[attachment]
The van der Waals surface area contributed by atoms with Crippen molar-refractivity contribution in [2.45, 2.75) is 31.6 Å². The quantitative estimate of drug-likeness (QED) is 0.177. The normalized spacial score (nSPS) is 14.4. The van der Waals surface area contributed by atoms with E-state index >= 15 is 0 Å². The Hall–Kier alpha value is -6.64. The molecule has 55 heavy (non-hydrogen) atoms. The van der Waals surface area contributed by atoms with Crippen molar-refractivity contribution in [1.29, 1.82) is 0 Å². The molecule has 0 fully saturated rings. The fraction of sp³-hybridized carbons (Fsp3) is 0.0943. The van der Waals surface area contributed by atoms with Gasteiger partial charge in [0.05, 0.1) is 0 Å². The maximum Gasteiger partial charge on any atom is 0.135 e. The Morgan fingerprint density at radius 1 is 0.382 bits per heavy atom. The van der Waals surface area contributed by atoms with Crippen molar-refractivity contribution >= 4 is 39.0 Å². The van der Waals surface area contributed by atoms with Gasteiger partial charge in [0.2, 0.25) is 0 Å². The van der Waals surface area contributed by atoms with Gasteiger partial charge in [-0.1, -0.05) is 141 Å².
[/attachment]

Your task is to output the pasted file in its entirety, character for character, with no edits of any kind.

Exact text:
The van der Waals surface area contributed by atoms with Crippen molar-refractivity contribution in [2.45, 2.75) is 31.6 Å². The quantitative estimate of drug-likeness (QED) is 0.177. The normalized spacial score (nSPS) is 14.4. The van der Waals surface area contributed by atoms with E-state index >= 15 is 0 Å². The Hall–Kier alpha value is -6.64. The molecule has 55 heavy (non-hydrogen) atoms. The van der Waals surface area contributed by atoms with Crippen molar-refractivity contribution in [1.29, 1.82) is 0 Å². The molecule has 0 fully saturated rings. The fraction of sp³-hybridized carbons (Fsp3) is 0.0943. The van der Waals surface area contributed by atoms with Gasteiger partial charge in [0.05, 0.1) is 0 Å². The maximum Gasteiger partial charge on any atom is 0.135 e. The Morgan fingerprint density at radius 1 is 0.382 bits per heavy atom. The van der Waals surface area contributed by atoms with Crippen molar-refractivity contribution >= 4 is 39.0 Å². The van der Waals surface area contributed by atoms with Gasteiger partial charge in [0.2, 0.25) is 0 Å². The van der Waals surface area contributed by atoms with Gasteiger partial charge in [-0.1, -0.05) is 141 Å².